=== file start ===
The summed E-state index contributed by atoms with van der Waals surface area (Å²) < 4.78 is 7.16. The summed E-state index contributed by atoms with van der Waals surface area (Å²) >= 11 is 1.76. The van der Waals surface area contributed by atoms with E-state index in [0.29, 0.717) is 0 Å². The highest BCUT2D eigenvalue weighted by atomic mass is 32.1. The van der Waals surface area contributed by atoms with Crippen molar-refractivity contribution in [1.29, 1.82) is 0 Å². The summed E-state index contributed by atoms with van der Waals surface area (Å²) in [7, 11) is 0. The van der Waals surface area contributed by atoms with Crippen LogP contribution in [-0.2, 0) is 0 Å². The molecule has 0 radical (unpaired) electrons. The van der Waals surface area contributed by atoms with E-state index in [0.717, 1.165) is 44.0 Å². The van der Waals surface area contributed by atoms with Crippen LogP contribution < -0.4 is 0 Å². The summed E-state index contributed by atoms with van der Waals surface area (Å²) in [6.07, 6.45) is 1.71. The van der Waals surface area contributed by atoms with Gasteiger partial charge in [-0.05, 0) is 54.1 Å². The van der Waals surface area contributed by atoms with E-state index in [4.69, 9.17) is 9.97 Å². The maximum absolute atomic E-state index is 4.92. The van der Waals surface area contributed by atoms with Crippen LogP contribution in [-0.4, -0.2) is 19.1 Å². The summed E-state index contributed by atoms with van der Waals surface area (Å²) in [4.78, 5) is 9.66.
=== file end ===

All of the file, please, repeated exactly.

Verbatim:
The summed E-state index contributed by atoms with van der Waals surface area (Å²) < 4.78 is 7.16. The summed E-state index contributed by atoms with van der Waals surface area (Å²) >= 11 is 1.76. The van der Waals surface area contributed by atoms with E-state index in [0.29, 0.717) is 0 Å². The highest BCUT2D eigenvalue weighted by atomic mass is 32.1. The van der Waals surface area contributed by atoms with Crippen molar-refractivity contribution in [1.29, 1.82) is 0 Å². The summed E-state index contributed by atoms with van der Waals surface area (Å²) in [7, 11) is 0. The van der Waals surface area contributed by atoms with Crippen LogP contribution in [-0.2, 0) is 0 Å². The molecule has 0 radical (unpaired) electrons. The van der Waals surface area contributed by atoms with E-state index in [0.717, 1.165) is 44.0 Å². The van der Waals surface area contributed by atoms with Crippen LogP contribution < -0.4 is 0 Å². The summed E-state index contributed by atoms with van der Waals surface area (Å²) in [6.07, 6.45) is 1.71. The van der Waals surface area contributed by atoms with Gasteiger partial charge in [-0.05, 0) is 54.1 Å². The van der Waals surface area contributed by atoms with E-state index in [4.69, 9.17) is 9.97 Å². The maximum absolute atomic E-state index is 4.92. The van der Waals surface area contributed by atoms with Crippen LogP contribution in [-0.4, -0.2) is 19.1 Å². The summed E-state index contributed by atoms with van der Waals surface area (Å²) in [4.78, 5) is 9.66.